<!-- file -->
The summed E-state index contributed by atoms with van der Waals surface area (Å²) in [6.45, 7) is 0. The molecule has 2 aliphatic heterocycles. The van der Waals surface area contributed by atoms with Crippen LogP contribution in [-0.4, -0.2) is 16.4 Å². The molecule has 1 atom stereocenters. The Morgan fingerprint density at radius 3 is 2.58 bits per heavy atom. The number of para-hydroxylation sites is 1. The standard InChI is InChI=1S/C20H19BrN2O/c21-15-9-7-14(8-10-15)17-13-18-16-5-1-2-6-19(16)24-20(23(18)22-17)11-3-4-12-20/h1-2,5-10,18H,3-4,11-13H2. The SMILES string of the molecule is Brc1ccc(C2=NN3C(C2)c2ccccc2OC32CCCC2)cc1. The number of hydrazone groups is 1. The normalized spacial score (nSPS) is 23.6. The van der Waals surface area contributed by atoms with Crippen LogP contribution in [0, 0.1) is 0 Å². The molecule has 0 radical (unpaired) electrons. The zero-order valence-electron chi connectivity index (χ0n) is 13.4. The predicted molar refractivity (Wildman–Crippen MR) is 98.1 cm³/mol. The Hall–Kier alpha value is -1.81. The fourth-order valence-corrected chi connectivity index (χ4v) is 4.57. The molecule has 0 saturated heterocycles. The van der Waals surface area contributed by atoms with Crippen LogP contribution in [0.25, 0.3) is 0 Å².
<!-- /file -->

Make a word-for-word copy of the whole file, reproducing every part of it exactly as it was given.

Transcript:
The summed E-state index contributed by atoms with van der Waals surface area (Å²) in [6.45, 7) is 0. The molecule has 2 aliphatic heterocycles. The van der Waals surface area contributed by atoms with Crippen LogP contribution in [-0.4, -0.2) is 16.4 Å². The molecule has 1 atom stereocenters. The Morgan fingerprint density at radius 3 is 2.58 bits per heavy atom. The number of para-hydroxylation sites is 1. The standard InChI is InChI=1S/C20H19BrN2O/c21-15-9-7-14(8-10-15)17-13-18-16-5-1-2-6-19(16)24-20(23(18)22-17)11-3-4-12-20/h1-2,5-10,18H,3-4,11-13H2. The SMILES string of the molecule is Brc1ccc(C2=NN3C(C2)c2ccccc2OC32CCCC2)cc1. The number of hydrazone groups is 1. The normalized spacial score (nSPS) is 23.6. The van der Waals surface area contributed by atoms with Crippen LogP contribution in [0, 0.1) is 0 Å². The molecule has 0 radical (unpaired) electrons. The zero-order valence-electron chi connectivity index (χ0n) is 13.4. The predicted molar refractivity (Wildman–Crippen MR) is 98.1 cm³/mol. The Hall–Kier alpha value is -1.81. The fourth-order valence-corrected chi connectivity index (χ4v) is 4.57. The molecule has 0 saturated heterocycles. The van der Waals surface area contributed by atoms with Crippen LogP contribution in [0.25, 0.3) is 0 Å².